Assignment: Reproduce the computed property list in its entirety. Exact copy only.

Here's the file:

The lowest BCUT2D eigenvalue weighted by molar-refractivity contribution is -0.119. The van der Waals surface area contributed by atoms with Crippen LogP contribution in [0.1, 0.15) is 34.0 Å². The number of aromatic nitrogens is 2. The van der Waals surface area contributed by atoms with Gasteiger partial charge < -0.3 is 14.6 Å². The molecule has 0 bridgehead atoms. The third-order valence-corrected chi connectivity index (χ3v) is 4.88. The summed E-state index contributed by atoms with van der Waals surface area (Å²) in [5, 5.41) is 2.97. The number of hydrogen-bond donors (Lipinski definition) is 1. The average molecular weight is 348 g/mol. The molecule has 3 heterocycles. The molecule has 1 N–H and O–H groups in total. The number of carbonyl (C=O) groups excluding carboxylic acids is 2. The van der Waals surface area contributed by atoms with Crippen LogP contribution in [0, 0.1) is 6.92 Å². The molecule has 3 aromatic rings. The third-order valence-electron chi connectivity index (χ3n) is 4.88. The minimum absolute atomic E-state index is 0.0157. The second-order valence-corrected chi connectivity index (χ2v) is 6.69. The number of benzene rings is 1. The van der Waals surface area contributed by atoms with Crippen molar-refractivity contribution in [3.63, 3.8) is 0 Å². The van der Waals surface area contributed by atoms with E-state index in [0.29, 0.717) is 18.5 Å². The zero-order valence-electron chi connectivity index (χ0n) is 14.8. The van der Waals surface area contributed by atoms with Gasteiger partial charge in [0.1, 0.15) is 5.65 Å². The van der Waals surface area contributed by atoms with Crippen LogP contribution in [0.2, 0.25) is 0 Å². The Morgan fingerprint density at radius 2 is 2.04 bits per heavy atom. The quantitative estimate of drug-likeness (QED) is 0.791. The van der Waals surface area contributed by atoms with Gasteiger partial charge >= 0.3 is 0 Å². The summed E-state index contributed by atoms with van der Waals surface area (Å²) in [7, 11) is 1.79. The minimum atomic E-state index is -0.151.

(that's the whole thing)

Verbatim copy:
The lowest BCUT2D eigenvalue weighted by molar-refractivity contribution is -0.119. The van der Waals surface area contributed by atoms with Crippen LogP contribution in [0.1, 0.15) is 34.0 Å². The number of aromatic nitrogens is 2. The van der Waals surface area contributed by atoms with Gasteiger partial charge < -0.3 is 14.6 Å². The molecule has 0 bridgehead atoms. The third-order valence-corrected chi connectivity index (χ3v) is 4.88. The summed E-state index contributed by atoms with van der Waals surface area (Å²) in [5, 5.41) is 2.97. The number of hydrogen-bond donors (Lipinski definition) is 1. The average molecular weight is 348 g/mol. The molecule has 3 heterocycles. The molecule has 1 N–H and O–H groups in total. The number of carbonyl (C=O) groups excluding carboxylic acids is 2. The van der Waals surface area contributed by atoms with Crippen LogP contribution in [0, 0.1) is 6.92 Å². The molecule has 3 aromatic rings. The third-order valence-electron chi connectivity index (χ3n) is 4.88. The minimum absolute atomic E-state index is 0.0157. The second-order valence-corrected chi connectivity index (χ2v) is 6.69. The number of benzene rings is 1. The van der Waals surface area contributed by atoms with Crippen molar-refractivity contribution in [3.63, 3.8) is 0 Å². The van der Waals surface area contributed by atoms with E-state index in [0.29, 0.717) is 18.5 Å². The zero-order valence-electron chi connectivity index (χ0n) is 14.8. The van der Waals surface area contributed by atoms with Gasteiger partial charge in [0.1, 0.15) is 5.65 Å². The van der Waals surface area contributed by atoms with Crippen LogP contribution in [0.2, 0.25) is 0 Å². The Morgan fingerprint density at radius 2 is 2.04 bits per heavy atom. The quantitative estimate of drug-likeness (QED) is 0.791. The van der Waals surface area contributed by atoms with Gasteiger partial charge >= 0.3 is 0 Å². The summed E-state index contributed by atoms with van der Waals surface area (Å²) in [7, 11) is 1.79. The minimum atomic E-state index is -0.151.